One landfill in Belgrade, Serbia, was considered an environmental catastrophe before being transformed into a modern waste-to-energy facility through €260 million of public-private financing and guarantees from the International Finance Corporation (IFC) and the Multilateral Investment Guarantee Agency (MIGA). 

 

 

The new Vinča facility now has the capacity to convert up to 340,000 tons of waste into renewable heat and electricity, which can be up to 30 megawatts of electricity—enough to power approximately 30,000 Belgrade households—and up to 56 megawatts of thermal energy, which can provide 60,000 households with their winter heat. The project also includes a recycling plant that converts about 200,000 tons of construction and demolition waste into recycled construction materials. These projects are expected to reduce Belgrade’s greenhouse gas emissions by the equivalent of 210,000 tons of CO2 per year.

 

Collective intelligence drives collective change.

From picking up litter to changing how products are made, packaged, and shipped to finding sustainable solutions for dealing with what’s left behind, it's all about embracing the complexity of a complex system. 

Whether it is bringing together private-public financing, engaging the world leading academics or igniting the passions of local communities, change comes when we all act together, playing to our strengths, sharing our knowledge and setting goals that will benefit us all.

Onward’s goal is to change energy systems forever. We solve problems of all sizes by working together. Our teams of geoscientists and data scientists working on the Onward Platform are continually looking for new ways to understand the world. Our Innovation Lab is on a mission to drive a safe and ethical energy transition through big bets on new ways to collectively solve for our biggest energy challenges like reducing Greenhouse Gas Emissions, Ocean modeling to understand and address our changing climate together with improving energy storage and revolutionizing water management.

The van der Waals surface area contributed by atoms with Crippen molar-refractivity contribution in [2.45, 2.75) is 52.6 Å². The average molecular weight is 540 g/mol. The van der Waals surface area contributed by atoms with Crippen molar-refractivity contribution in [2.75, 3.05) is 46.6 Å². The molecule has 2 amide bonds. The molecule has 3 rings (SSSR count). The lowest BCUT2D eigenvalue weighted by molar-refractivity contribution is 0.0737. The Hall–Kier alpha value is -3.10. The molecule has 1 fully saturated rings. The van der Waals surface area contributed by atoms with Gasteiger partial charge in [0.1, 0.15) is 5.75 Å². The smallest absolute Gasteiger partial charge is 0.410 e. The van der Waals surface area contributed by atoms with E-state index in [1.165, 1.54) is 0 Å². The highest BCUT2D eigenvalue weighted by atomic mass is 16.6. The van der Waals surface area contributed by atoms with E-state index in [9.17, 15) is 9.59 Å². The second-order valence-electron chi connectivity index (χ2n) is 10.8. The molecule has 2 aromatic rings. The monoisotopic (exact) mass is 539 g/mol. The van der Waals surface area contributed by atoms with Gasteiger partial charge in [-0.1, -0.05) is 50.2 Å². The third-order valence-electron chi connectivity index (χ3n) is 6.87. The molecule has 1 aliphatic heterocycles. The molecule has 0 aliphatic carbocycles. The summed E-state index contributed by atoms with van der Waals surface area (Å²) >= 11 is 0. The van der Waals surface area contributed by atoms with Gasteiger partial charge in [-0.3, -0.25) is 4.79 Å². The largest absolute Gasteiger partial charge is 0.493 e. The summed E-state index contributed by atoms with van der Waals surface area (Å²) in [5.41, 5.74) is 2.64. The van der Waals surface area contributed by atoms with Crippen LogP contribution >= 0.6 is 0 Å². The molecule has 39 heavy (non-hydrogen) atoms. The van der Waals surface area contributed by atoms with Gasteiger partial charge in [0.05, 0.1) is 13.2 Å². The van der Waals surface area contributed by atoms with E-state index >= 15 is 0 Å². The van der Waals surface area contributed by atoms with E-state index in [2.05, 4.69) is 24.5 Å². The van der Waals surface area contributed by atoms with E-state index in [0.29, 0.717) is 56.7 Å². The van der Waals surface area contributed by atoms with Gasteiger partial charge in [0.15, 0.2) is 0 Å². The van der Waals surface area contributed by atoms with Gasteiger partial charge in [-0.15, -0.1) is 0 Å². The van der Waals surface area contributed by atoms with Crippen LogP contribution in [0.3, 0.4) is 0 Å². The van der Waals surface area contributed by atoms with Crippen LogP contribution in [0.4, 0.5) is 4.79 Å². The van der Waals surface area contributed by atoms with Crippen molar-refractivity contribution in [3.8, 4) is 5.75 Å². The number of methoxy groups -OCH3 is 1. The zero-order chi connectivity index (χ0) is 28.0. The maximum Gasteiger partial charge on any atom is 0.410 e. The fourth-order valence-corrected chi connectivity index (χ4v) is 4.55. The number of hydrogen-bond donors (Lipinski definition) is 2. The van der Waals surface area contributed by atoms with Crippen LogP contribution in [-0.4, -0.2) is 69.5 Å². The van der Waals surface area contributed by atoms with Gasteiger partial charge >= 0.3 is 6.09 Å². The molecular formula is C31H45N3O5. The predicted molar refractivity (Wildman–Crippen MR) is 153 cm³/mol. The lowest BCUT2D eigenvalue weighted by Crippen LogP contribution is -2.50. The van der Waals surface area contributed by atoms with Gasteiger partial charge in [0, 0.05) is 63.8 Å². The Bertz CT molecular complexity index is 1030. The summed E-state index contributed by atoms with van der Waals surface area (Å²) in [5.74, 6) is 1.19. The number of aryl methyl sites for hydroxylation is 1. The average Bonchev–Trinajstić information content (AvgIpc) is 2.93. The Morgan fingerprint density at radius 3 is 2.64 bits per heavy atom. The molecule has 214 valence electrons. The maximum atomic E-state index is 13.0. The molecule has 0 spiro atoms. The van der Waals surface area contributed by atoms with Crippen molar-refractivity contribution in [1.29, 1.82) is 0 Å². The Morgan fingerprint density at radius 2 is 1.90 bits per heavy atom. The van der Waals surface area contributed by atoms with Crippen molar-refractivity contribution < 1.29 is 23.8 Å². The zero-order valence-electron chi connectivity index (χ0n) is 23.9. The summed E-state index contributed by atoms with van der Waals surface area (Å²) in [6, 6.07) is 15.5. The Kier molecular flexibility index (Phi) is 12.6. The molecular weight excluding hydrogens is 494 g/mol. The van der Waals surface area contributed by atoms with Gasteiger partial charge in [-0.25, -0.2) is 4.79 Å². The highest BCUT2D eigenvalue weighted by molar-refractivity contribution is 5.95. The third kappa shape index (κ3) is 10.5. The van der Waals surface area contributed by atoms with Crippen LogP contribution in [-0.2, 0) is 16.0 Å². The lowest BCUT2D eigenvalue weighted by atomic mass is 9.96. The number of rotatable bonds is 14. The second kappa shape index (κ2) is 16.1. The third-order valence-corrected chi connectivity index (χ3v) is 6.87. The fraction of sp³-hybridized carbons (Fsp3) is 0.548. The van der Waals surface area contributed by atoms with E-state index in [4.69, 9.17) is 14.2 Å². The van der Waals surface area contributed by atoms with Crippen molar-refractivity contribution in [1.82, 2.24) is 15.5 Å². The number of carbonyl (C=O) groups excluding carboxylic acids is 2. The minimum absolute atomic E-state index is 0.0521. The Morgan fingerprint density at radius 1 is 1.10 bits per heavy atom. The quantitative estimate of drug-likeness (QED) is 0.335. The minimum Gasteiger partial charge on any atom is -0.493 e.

Together, we know that change happens.  

 

Are you someone who cares a lot?

In 1971, Dr. Seuss wrote The Lorax, a children’s book that showed a remarkable understanding of the complexity of environmental issues. Dr. Seuss wove together messages on consumerism, unchecked growth, waste, and environmental neglect in his attempt to inspire young people to action. The story ends with the rapacious Once-ler finally deciphering the single word left behind by the Lorax: “unless.” The Once-ler says, “Unless someone like you cares a whole awful lot, nothing is going to get better. It’s not.”

In that spirit, Onward is looking for someone like you who cares a whole awful lot to embrace the complexity of the global energy challenge.

 

Learn more and join our community of passionate changemakers today.

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ThinkOnward  |  ThinkOnward Team

ThinkOnward is a nexus of innovation, collaboration, and energy entrepreneurialism focused on energy resilience and pursuing a net-zero future. We’re creating a hub for the “thinkers”, the “change makers” who want to foster new ideas, leverage and use powerful data and tools, and collaborate with the best scientific minds, together with investors and entrepreneurs committed to accelerating the commercial success of innovative energy and climate solutions.